Winding "Junebug" softly lights on love
Seattle Times movie critic
An elegant little character study set in a small North Carolina town, "Junebug" introduces us to a family that immediately seems as real as the painfully tidy rooms in their modest rambler. George (Alessandro Nivola), the family's golden-boy oldest son, has brought his new wife Madeleine (Embeth Davidtz) home to meet his mother Peg (Celia Weston), father Eugene (Scott Wilson), brother Johnny (Ben McKenzie) and pregnant sister-in-law Ashley (Amy Adams). Madeleine is older, suspiciously foreign with her double-cheek kisses and delicate British accent, and briskly sophisticated, and the family forms factions immediately. Peg and Johnny are suspicious, Eugene is quietly accepting and the ever-chatting Ashley immediately pledges eternal devotion.
Adams, her eyes practically popping out of her head, gives a breathless, endearing performance: her Ashley is a big-hearted innocent who's been waiting patiently for someone worship-worthy, like Madeleine, to come along. She smiles tentatively at Madeleine with all her white teeth peeking out, as if offering a gift that she's not sure will be accepted. And, reflected in her adoration, Madeleine becomes a kinder and better person than she, perhaps, really is.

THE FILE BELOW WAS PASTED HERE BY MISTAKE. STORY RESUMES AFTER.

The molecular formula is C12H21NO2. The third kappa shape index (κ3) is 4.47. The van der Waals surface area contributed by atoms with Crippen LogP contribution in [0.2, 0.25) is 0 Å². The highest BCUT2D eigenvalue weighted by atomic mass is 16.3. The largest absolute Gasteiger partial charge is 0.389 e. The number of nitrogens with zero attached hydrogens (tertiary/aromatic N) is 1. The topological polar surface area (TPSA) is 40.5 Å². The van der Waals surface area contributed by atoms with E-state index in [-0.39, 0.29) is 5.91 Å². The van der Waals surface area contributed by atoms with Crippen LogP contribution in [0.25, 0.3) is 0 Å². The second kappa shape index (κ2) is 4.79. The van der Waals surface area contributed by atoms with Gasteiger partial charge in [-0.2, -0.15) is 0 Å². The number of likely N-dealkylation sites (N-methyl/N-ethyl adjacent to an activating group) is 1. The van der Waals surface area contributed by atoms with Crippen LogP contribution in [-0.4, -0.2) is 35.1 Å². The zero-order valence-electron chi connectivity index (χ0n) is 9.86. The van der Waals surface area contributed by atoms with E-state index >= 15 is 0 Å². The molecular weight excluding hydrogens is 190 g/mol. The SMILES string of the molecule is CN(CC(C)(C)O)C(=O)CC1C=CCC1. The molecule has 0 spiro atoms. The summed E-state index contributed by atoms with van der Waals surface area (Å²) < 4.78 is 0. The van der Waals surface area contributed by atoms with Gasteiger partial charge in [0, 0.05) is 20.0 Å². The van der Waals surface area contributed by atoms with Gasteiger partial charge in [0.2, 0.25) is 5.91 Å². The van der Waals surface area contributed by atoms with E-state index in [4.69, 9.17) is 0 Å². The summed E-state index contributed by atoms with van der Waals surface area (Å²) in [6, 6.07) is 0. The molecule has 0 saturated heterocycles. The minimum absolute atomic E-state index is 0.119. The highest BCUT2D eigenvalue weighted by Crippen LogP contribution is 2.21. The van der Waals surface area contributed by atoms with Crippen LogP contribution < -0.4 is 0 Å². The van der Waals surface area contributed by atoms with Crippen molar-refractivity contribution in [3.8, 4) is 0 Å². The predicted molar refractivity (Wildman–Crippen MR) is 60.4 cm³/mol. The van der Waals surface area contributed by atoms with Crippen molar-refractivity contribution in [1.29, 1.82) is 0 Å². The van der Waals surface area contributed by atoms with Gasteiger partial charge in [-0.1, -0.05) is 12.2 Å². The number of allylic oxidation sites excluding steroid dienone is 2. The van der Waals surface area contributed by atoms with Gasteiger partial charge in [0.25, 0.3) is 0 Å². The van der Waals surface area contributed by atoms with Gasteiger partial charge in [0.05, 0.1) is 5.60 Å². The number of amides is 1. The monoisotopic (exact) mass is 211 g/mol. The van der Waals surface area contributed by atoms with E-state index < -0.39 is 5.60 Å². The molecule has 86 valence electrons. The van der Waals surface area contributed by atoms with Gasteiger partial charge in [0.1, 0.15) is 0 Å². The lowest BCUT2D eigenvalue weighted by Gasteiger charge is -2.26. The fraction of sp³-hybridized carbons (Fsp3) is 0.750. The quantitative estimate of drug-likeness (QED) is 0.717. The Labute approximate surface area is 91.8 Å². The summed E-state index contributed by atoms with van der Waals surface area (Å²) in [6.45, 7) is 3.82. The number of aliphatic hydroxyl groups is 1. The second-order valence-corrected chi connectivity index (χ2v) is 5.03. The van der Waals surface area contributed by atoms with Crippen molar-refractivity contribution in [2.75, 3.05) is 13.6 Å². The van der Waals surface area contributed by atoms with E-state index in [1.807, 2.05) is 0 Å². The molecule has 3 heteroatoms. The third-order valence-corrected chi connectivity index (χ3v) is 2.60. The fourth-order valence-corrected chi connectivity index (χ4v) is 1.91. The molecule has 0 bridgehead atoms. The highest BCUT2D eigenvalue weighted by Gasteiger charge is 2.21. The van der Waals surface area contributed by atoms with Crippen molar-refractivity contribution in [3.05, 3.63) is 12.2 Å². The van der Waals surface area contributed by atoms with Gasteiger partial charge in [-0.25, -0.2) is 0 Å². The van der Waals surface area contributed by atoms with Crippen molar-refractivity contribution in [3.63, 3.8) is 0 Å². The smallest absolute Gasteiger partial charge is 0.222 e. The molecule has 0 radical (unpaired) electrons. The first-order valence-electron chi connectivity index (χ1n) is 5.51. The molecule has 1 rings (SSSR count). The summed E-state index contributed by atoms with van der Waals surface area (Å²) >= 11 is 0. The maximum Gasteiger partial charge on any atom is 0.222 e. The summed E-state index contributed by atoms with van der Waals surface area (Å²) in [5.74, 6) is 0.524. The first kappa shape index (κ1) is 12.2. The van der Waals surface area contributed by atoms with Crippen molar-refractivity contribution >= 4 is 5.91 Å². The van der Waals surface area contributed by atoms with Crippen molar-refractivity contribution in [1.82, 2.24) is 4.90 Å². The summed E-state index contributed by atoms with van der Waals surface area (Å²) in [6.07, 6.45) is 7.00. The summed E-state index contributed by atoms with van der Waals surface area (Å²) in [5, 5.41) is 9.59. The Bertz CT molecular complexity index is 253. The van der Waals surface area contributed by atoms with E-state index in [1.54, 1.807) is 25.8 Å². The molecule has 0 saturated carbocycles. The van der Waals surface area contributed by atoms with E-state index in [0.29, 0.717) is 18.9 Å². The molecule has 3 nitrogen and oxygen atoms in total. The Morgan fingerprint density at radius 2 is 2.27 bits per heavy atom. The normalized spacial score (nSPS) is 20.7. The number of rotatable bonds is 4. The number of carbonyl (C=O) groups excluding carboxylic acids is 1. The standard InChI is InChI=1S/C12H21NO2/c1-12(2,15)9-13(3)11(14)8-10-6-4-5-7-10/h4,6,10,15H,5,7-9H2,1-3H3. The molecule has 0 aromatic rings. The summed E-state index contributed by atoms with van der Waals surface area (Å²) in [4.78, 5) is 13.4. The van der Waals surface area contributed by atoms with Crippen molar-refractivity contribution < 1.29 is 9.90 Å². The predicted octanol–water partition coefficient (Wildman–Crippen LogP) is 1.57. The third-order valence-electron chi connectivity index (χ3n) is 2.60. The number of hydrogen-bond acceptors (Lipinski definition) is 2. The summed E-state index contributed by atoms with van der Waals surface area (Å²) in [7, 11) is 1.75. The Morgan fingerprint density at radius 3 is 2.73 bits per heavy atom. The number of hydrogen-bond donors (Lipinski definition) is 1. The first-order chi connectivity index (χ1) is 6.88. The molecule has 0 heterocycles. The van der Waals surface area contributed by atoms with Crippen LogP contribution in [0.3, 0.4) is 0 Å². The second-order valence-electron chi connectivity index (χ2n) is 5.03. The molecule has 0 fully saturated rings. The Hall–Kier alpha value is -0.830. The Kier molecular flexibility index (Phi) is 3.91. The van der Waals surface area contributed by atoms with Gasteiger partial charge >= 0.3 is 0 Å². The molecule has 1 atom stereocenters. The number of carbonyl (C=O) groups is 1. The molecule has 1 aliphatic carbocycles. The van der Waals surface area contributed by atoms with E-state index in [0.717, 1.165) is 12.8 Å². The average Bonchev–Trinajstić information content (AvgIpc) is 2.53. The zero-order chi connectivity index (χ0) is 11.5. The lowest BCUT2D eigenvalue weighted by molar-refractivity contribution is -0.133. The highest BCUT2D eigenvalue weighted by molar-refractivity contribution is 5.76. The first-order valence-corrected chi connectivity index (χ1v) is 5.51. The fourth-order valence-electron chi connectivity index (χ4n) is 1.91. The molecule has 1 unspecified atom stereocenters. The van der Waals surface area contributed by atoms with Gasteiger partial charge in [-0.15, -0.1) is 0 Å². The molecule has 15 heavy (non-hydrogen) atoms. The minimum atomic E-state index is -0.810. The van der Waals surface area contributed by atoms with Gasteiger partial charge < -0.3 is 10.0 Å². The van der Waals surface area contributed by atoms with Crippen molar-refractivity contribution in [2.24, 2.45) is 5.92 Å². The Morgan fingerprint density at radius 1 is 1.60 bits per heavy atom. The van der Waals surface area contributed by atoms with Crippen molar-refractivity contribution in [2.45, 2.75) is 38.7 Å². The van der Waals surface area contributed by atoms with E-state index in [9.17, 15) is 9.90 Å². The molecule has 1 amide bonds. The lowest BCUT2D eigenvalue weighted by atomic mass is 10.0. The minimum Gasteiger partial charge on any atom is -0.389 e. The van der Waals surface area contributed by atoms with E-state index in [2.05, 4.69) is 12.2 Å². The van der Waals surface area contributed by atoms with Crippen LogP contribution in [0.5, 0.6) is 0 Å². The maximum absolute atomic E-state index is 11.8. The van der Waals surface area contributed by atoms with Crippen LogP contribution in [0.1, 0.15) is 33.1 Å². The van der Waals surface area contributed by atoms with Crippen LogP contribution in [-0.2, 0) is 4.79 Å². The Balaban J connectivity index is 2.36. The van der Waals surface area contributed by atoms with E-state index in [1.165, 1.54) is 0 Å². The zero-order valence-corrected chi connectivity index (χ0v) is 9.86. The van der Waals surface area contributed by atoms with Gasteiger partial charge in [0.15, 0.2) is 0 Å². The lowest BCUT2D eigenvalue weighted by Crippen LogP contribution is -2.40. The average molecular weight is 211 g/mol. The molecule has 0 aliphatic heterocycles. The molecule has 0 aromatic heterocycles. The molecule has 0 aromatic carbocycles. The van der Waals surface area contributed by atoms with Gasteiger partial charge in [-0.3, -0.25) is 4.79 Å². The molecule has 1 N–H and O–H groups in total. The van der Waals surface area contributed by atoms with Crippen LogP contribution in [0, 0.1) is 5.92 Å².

Phil Morrison, working from a screenplay by Angus MacLachlan, begins the film as a quirky and slightly brittle comedy of manners, and at first we think we know where he's going and sense an ever-so-slight arty condescension to the Southern characters — particularly Peg, with her heavy walk and crooked lipstick. Then the film turns a corner, during a lovely scene at a church supper where George croons a hymn with the chorus "ye who are weary, come home." He sings it with familiarity and winsome sweetness, and the moment grabs the film and slows it down.
Turns out we didn't quite have George figured out — and neither did Madeleine, who gazes at him during the song as if she can't quite recognize him but likes what she's seeing. And prickly, difficult Peg suddenly makes sense in a moment beautifully played by Weston. Madeleine, asked about her hobbies, laughs that she can't do anything with her hands. "George knew that when he married you?" asks Peg, looking surprised and betrayed; her precious son has deliberately chosen a woman completely unlike his mother.
"Junebug" plays, effectively, with themes of condescension toward outsiders — the reason George and Madeleine, who live in Chicago, are here in the first place is so Madeleine can convince an autistic folk artist ("outsider art" is his genre, in galleryspeak) to sign with her. But with Ashley as its heart and George as its soul, the film's ultimate message is something far warmer and more complex: It's a story about love, in its infinite variety, and of optimism.
Moira Macdonald: 206-464-2725 or email@example.com
Copyright © 2005 The Seattle Times Company